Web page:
We can all easily list external factors that will take the joy out of work. Unrealistic deadlines, a constantly negative team member, or construction noise are all obviously destructive to a good mood.
Chances are, we each have our own habits that put us in a bad mood – and these internal factors are often harder to pinpoint. Fortunately, scientific studies have identified several of them for us. I’d like to share three mood-diminishing habits with you, so you can be more aware and counteract when you notice them. Science has some suggestions on how to do that, too.
1. Picking fights when hungry or tired.
What? When we are mentally and/or physically exhausted we are more likely to pick petty fights. The same is true for times when our blood sugar is low. Without much consideration, we might send a nasty email or leave a voicemail that comes out more aggressive than we intended.
Now what? Ideally, we’d of course always be well rested and nourished. When that is just not in the cards, take just one minute for a mental scan. Close your eyes, take a few deep breaths, and notice how you feel. This can bring your prefrontal cortex online, help you become aware of your tiredness or hunger, and then proceed with caution until you can reboot.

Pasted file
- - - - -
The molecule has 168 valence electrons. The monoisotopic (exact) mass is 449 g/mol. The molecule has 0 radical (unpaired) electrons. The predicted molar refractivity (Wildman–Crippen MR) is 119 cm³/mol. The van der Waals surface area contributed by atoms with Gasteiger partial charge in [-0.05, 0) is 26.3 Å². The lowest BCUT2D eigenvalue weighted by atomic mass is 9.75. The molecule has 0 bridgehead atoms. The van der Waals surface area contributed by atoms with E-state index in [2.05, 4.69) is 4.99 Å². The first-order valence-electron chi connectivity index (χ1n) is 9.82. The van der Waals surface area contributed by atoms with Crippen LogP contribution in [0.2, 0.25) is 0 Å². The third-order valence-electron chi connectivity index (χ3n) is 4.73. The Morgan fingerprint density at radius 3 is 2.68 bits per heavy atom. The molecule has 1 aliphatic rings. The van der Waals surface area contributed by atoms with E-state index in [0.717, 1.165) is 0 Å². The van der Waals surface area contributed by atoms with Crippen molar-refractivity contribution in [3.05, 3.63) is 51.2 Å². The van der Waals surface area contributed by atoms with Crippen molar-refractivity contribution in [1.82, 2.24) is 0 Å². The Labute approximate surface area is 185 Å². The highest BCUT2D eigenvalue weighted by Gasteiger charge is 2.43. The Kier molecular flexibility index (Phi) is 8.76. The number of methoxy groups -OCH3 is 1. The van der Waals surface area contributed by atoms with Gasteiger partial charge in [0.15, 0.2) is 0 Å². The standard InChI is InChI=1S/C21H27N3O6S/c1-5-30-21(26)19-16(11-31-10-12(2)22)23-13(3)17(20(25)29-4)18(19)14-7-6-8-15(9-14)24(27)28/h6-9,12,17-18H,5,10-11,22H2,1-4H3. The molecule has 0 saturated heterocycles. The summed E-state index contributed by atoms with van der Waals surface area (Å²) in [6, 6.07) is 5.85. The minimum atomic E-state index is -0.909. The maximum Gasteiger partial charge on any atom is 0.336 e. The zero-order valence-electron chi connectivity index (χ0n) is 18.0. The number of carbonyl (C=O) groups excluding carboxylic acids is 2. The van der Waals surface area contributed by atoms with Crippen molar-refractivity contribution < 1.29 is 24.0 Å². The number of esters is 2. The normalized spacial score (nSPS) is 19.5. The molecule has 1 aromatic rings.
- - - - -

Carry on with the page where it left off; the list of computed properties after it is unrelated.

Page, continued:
2. Focusing on weaknesses.
What? When we put time and energy into weaknesses, we end up doing less work of lower quality and enjoy it less. This applies in performance reviews, too – we sometimes spend a lot of time talking about what we and others are NOT good at, and then put time and attention into trying to fix those weaknesses.
Now what? Leverage your strengths and the strengths of your team instead. In many organizations, most weaknesses can be made irrelevant through the right assignments and partnering with others. Instead of pointing out weaknesses when you give feedback, encourage the development of underused strengths.
3. Thinking in a rut.
What? Ruminating. Perseverating. Analyzing until you are paralyzed. Thinking the same thoughts over and over again. Science suggests that those of us who think in repetitive loops often end up very unhappy.
Now what? Notice – and stop! When you find yourself thinking similar thoughts again and again, stop. Get some exercise, meditate, or talk with a friend to help you break out of the rut and discover a new perspective.
What other habits do you or others have that reduce happiness at work?
Photo by Rachelle Casipit on Flickr.